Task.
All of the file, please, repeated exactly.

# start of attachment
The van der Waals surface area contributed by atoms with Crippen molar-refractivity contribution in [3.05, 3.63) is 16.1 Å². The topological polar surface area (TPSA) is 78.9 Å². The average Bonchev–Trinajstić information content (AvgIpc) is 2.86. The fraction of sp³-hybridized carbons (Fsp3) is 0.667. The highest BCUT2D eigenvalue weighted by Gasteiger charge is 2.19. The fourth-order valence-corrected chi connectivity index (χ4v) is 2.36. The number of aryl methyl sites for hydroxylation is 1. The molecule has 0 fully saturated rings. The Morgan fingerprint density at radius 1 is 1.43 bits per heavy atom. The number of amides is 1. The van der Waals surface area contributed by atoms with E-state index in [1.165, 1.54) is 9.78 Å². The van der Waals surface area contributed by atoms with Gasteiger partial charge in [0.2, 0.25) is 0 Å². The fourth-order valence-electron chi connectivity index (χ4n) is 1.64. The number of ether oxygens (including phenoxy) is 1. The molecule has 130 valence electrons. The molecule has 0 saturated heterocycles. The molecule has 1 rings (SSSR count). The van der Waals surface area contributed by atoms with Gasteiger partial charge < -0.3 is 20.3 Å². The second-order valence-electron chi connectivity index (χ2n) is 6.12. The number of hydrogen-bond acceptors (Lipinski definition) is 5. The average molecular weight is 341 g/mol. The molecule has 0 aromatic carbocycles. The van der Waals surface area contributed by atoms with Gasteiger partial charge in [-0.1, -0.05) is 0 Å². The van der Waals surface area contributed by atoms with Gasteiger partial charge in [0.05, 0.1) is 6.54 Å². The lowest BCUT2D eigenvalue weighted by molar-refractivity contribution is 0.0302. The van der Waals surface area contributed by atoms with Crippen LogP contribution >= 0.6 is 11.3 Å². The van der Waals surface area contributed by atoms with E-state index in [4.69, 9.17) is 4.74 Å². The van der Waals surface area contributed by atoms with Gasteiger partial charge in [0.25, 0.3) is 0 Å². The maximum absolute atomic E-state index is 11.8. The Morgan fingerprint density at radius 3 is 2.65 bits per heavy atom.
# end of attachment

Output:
The van der Waals surface area contributed by atoms with Crippen molar-refractivity contribution in [3.05, 3.63) is 16.1 Å². The topological polar surface area (TPSA) is 78.9 Å². The average Bonchev–Trinajstić information content (AvgIpc) is 2.86. The fraction of sp³-hybridized carbons (Fsp3) is 0.667. The highest BCUT2D eigenvalue weighted by Gasteiger charge is 2.19. The fourth-order valence-corrected chi connectivity index (χ4v) is 2.36. The number of aryl methyl sites for hydroxylation is 1. The molecule has 0 fully saturated rings. The Morgan fingerprint density at radius 1 is 1.43 bits per heavy atom. The number of amides is 1. The van der Waals surface area contributed by atoms with E-state index in [1.165, 1.54) is 9.78 Å². The van der Waals surface area contributed by atoms with Gasteiger partial charge in [0.2, 0.25) is 0 Å². The fourth-order valence-electron chi connectivity index (χ4n) is 1.64. The number of ether oxygens (including phenoxy) is 1. The molecule has 130 valence electrons. The molecule has 0 saturated heterocycles. The molecule has 1 rings (SSSR count). The van der Waals surface area contributed by atoms with Gasteiger partial charge < -0.3 is 20.3 Å². The second-order valence-electron chi connectivity index (χ2n) is 6.12. The number of hydrogen-bond acceptors (Lipinski definition) is 5. The average molecular weight is 341 g/mol. The molecule has 0 aromatic carbocycles. The van der Waals surface area contributed by atoms with Gasteiger partial charge in [-0.1, -0.05) is 0 Å². The van der Waals surface area contributed by atoms with Gasteiger partial charge in [0.05, 0.1) is 6.54 Å². The lowest BCUT2D eigenvalue weighted by molar-refractivity contribution is 0.0302. The van der Waals surface area contributed by atoms with Crippen LogP contribution >= 0.6 is 11.3 Å². The van der Waals surface area contributed by atoms with E-state index in [4.69, 9.17) is 4.74 Å². The van der Waals surface area contributed by atoms with Gasteiger partial charge in [0.25, 0.3) is 0 Å². The maximum absolute atomic E-state index is 11.8. The Morgan fingerprint density at radius 3 is 2.65 bits per heavy atom.